An excerpt from an Audit Scotland report detailing the

Since then, underspend money gets carried over to next year’s budget (though, as that budget will have an underspend too it’s a bit of a moot point).

One thing often missed in the “Budget Underspend” headlines is the actual nature of the sum involved. It’s not all cash sitting in the bank. Some of it will be due to underspending due to less-than-projected spending items (like the ice-cream cone budget issue). Some of it will be due to projects coming in underbudget possibly due to good management, possibly due to currency or price fluctuations (if your ice-cream cones cost £1 in January but drop to £0.80 by June, you might underspend even if you still buy 1,200 cones).

But a good chunk of the underspend could be from things like depreciation of assets which can’t be spent on other things at all – even if the asset is sold (The metaphor gets a little strained here, but if your ice-cream cone is worth less as a half-eaten, melted pile than it was when you bought it fresh, it’s not as if you can sell the cone and pocket the difference in price).

Another thing often missing from these headlines is the inevitable revision afterwards – calculating National budgets down to the penny turns out to be quite tricky. If you remember last year’s headline that the government had underspent by £191 million, you probably missed the reporting that that figure was later revised down to only £85 million after final accounting adjustments were made.

Indeed, this year’s figures have ALREADY been revised downwards. Stripping out the non-cash items and money already budgeted for but not yet spent then it only leaves around £66 million to be spent on something else.

But £66 million is still a fair bit of money though isn’t it? Surely, the government could just, you know, budget better?

To answer that question we’d be best to do another thing that doesn’t really come across in reporting if one looks at the situation one headline at a time. Examine the trend.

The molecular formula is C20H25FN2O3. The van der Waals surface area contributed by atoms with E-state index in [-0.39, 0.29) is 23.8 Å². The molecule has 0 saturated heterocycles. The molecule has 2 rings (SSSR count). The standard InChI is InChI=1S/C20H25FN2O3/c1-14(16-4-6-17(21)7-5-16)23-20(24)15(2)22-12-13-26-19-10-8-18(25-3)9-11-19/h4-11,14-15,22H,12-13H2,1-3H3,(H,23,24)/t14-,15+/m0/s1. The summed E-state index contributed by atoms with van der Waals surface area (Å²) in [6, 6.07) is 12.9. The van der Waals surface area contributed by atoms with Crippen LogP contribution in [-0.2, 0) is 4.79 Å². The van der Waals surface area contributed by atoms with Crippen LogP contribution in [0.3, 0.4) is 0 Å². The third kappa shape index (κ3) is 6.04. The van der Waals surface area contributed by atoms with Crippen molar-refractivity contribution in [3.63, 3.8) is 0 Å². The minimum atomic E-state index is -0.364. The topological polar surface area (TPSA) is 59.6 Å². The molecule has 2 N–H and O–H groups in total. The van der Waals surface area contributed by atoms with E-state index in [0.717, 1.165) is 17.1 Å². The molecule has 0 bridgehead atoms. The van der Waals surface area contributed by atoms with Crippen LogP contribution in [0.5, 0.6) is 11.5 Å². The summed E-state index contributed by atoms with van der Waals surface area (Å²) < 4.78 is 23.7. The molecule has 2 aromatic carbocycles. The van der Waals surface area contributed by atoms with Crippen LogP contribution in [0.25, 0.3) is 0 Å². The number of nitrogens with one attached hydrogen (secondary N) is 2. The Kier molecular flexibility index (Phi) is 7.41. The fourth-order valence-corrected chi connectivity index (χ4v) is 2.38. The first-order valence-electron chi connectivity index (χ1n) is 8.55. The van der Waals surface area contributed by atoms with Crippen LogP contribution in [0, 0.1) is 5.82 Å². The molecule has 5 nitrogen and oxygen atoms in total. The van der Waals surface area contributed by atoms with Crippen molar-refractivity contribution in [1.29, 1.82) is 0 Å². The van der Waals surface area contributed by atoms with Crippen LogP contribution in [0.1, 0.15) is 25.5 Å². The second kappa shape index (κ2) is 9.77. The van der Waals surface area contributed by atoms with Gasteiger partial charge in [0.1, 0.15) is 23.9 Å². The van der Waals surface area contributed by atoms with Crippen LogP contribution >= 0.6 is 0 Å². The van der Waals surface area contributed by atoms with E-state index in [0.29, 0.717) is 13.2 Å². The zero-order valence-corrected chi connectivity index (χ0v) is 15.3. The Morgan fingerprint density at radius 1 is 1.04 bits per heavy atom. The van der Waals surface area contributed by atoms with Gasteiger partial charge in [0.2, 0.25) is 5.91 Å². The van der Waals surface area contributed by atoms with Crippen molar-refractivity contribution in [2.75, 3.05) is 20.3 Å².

To that end, I’ve spend a fair bit of time trawling through annual Consolidated Accounts to pull together the underspends from this and previous years. I managed to get back to the accounts for the year 2005-2006 before the trail gets fragmented. Before this point, the Scottish Executive accounts operated in a substantially different way (see the segment on Resource Accounting and Budgeting here). Underspends still happened, but comparing them like-for-like with years after 2004 may not be strictly fair. I also haven’t been able to locate the 2002-03 underspend at all.

As far as I can tell though and if the revision mentioned stands, this year’s underspend may well be the lowest since the start of devolution.

A bar chart of Scottish budget underspends since devolution. There is a clear trend downwards from the 2000-2001 high of £718 million down to the 2017-18 low of £66 million.

And if we compare the underspends to the budget as a whole we begin to see just how small a story this all becomes. The Scottish Government’s devolved budget is on the order of £32 billion. A £66 million underspend is about 0.21% of that budget – or about 18 hours worth of spending across the year.

The underspend bar chart converted to percentages of the total budget. From 4% in 2000-2001 to 0.21% in 2017-18

Even the initial estimate of £453 million was about 1.4% of  the total budget – if it really was all spendable cash, it’d be the equivalent of about five days worth of spending.

This is not to say that the budget underspend won’t become an issue. It was simplier back in the days when the bulk of the Scottish budget came from the block grant and tax powers were both limited and largely unused. Now, with divergent income tax rates and bands and an impossibly complex Fiscal Framework, there is a risk that the devolution settlement gets strained to breaking point. The David Hume institute has described it as an “interesting cocktail” of arrangements.

I don’t know what the future holds for this story. I could see a time, possibly as soon as next year, where the Scottish Government revenue budget slips from “underspend” to “overspend”. I already know what the reaction of the opponents will be if that happens.

I could hope that the media will up its game here and try to explain these issue in more detail than an attention grabbing headline.

Sadly, I can see my 2015 article just being reposted again in 2019.